Councilmember Bob Thompson responded that he believed that Lemley’s proposal stemmed from Thompson’s past comments critical of the governor. Thompson said, “We need free speech.” He added, “It could become a First Amendment problem and you might not like where we end up.”

Councilmember Michael Alvarez asked Lemley what drove him to bring up the ethics committee.

Lemley said, “It’s sad that we need this in the first place.” He continued, “I’m not concerned about what is said but what is happening when it is said.”

When Thompson asked for specifics, Lemley explained, “Things have happened at council meetings that shouldn’t have happened. Coming to or being part of a council meeting drunk or drinking is wrong.” 

Councilmember Thompson replied, “I agree.”

Richland city councilmembers oversee the finances of the city and adopt an annual budget that in 2020 included around $305 million in spending. They approve city ordinances; acquire land including by condemnation; and hire a city manager. 

In 2019 the yearly salary for the mayor was $16,920 and for councilmembers it was $13,920. Depending on the type of health insurance plan they opted for in 2019, yearly compensation ranged from $13,920 for Councilmember Sandra Kent and former Councilmember Brad Anderson to $37,862 for then Mayor Bob Thompson.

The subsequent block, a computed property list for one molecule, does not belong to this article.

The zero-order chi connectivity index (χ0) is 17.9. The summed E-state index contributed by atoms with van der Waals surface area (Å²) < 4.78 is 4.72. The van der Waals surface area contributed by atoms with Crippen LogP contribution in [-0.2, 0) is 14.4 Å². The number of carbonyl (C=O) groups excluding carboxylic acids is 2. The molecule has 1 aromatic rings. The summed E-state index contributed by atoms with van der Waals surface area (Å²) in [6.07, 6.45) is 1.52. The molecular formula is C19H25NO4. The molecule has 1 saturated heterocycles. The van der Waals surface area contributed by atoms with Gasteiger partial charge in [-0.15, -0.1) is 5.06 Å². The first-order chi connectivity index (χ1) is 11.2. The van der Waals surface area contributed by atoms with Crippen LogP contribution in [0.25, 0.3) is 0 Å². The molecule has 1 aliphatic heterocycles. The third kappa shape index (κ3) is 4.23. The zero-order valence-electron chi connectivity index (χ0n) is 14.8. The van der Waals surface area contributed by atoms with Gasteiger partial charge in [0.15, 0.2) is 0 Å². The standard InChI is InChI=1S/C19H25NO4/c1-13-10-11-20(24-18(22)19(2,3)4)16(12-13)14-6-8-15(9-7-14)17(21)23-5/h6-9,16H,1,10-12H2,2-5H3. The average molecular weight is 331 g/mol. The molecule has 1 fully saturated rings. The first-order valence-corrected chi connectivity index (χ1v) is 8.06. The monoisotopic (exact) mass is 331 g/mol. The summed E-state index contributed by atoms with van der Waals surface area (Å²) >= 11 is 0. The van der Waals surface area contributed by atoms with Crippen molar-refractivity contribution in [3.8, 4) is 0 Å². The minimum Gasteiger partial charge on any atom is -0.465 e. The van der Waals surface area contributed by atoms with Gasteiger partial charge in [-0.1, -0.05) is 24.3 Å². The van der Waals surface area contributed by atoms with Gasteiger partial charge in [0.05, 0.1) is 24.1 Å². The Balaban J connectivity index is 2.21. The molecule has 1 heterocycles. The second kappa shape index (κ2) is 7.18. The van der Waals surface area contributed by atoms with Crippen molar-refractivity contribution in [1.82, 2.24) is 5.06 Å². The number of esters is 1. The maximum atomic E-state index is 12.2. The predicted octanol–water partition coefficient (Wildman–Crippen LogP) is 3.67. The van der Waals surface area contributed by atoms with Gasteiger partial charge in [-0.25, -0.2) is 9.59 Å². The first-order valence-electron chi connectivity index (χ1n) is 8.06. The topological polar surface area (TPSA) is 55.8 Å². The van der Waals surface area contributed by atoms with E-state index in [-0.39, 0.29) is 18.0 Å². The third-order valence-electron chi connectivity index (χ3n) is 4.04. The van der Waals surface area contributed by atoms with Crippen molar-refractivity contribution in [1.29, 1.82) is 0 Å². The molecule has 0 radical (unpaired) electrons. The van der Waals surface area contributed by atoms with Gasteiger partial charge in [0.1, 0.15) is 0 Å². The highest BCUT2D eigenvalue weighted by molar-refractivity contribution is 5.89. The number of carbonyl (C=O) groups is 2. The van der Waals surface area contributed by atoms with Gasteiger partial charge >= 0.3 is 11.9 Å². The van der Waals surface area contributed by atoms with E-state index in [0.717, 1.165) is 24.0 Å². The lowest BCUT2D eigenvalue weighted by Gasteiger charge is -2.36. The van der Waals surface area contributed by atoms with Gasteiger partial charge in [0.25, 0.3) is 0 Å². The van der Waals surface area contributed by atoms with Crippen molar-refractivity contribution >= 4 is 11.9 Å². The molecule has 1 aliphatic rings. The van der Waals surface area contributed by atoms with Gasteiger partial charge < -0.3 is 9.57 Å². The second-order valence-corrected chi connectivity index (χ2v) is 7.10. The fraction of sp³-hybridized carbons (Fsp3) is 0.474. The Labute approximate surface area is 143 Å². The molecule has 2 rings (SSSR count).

For most non-supervisory Richland city employees, the consumption of alcohol during the course of an employee’s scheduled work day is grounds for discharge or discipline.   Councilmembers, on the other hand, can only be fired by the voters.

The Observer reached out to Lemley to ask who he was referring to. Lemley did not name names but in a Dec. 18 email  said that he thought the problem “came to a head” at the July 7, 2020 council Zoom meeting.  

“I was trying to not accuse anyone in particular, rather point out that things have been said and actions have been done that we all know to be wrong. Reasonable people know the difference in how we should conduct ourselves in public and in private,” he wrote. “I think that having an ethics commission or policy would help remind us of our responsibilities.